Apr 5, 2012
Qualcomm products mentioned within this post are offered by Qualcomm Technologies, Inc. and/or its subsidiaries.
The Android operating system generated a lot of excitement in its infancy. Much was based on the fact that Android was and still is “open”—meaning an individual or smartphone manufacturer could take the code and make changes to it -- otherwise known as “open source.”
But there’s a growing fear that Android offers too much freedom. Can that be a bad thing?
Yes and no.
Much of the concern is focused on the user interface. Many smartphone manufactures change the default UI in hopes of differentiating themselves. Therefore, there’s no standard Android experience across devices. That’s why a lot of Android reviews are dedicated to the pros and cons of different user interfaces.
Support is also a concern. When Google issues updates to the core version of Android, manufacturers have the freedom to implement Google’s new features into their code…or not. Some manufacturers install it more swiftly than others, and some choose to never issue updates.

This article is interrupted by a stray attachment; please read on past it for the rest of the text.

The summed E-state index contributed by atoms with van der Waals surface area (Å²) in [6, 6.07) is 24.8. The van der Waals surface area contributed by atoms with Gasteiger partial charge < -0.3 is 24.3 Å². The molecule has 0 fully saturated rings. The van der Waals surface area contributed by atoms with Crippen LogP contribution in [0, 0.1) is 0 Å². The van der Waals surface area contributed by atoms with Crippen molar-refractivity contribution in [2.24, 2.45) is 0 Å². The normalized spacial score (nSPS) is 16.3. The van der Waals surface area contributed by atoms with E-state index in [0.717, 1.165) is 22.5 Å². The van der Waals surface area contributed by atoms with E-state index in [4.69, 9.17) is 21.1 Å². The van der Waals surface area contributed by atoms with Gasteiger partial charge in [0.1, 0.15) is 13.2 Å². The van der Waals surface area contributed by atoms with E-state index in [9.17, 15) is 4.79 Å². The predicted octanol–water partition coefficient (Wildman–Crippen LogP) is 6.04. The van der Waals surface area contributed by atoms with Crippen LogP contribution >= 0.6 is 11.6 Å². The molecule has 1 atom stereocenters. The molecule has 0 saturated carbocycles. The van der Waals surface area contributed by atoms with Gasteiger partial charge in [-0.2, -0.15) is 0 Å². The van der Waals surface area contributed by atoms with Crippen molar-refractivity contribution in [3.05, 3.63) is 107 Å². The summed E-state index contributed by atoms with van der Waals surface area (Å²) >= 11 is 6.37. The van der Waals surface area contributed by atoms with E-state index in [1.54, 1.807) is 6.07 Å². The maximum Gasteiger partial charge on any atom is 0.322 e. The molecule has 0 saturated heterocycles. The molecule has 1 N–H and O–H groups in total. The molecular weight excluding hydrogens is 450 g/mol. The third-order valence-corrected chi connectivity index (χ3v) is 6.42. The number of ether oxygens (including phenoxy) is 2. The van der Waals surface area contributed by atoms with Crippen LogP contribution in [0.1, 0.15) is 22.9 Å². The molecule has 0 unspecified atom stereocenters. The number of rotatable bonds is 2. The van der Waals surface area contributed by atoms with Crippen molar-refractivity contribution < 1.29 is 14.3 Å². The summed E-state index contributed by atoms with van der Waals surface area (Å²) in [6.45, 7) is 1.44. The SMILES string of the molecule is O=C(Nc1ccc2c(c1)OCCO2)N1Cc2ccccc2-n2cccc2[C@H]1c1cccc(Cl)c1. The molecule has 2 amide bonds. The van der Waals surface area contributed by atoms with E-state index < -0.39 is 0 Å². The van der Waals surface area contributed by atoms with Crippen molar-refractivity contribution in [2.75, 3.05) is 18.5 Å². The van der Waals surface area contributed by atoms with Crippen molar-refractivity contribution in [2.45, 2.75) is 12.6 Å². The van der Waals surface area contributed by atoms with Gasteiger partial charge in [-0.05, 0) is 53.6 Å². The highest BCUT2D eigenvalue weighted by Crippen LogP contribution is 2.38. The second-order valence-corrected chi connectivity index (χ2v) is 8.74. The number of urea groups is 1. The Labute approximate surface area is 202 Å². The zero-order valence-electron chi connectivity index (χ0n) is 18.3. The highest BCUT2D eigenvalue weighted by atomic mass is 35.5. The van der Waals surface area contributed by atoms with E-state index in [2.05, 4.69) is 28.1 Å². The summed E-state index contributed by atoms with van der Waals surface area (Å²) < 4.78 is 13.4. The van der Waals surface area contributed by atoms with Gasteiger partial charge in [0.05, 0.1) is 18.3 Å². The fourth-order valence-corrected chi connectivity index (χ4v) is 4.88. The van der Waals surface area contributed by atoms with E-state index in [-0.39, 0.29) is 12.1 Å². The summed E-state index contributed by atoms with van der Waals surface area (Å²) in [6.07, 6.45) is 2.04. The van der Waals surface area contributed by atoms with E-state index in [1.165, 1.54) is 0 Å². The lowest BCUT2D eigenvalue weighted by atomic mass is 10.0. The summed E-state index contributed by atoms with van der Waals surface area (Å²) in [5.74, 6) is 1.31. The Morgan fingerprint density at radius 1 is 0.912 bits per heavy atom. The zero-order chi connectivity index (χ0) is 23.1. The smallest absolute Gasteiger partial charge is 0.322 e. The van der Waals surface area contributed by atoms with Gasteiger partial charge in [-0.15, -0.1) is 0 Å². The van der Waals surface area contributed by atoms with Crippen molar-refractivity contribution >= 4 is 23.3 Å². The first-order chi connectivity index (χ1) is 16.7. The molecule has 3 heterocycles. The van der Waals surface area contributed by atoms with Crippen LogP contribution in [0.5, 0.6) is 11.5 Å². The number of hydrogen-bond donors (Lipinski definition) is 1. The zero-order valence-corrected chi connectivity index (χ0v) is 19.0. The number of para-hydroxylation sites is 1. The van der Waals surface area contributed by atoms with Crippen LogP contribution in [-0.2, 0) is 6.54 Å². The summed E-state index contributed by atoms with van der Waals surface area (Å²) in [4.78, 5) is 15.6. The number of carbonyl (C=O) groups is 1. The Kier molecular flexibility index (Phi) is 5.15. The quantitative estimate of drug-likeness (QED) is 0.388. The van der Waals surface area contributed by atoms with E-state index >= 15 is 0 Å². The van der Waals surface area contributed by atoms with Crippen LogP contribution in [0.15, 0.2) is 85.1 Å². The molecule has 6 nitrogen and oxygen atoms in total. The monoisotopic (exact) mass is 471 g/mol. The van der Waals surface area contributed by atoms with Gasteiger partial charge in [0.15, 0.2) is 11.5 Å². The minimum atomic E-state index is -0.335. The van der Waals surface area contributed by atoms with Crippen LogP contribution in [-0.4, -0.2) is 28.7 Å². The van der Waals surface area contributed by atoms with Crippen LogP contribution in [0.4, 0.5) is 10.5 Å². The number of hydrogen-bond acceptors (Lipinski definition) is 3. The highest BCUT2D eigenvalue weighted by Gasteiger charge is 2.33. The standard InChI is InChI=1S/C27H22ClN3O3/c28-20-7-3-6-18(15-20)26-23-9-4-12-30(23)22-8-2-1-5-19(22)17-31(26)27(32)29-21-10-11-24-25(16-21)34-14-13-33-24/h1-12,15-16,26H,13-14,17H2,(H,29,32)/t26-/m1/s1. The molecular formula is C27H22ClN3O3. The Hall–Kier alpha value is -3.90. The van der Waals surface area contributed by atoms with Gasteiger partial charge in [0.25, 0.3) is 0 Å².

But there’s another freedom that open source software enables—the freedom to charge ahead. By making Android open source, Google has given manufacturers the ability to independently add new features. They can create new code themselves instead of waiting for Google. That’s why over the past few years, Android handsets have been able to claim so many “firsts:”
This freedom to introduce technology has made the pace at which Android manufactures can innovate extremely rapid. NY Times technology writer David Pogue summed up the environment as follows:
“You know the old techie joke, right? If you don’t like the Android phones on the market, just wait a minute...There are dozens of Android phones, and newer, better ones appear every few months.”
So is freedom a bad thing?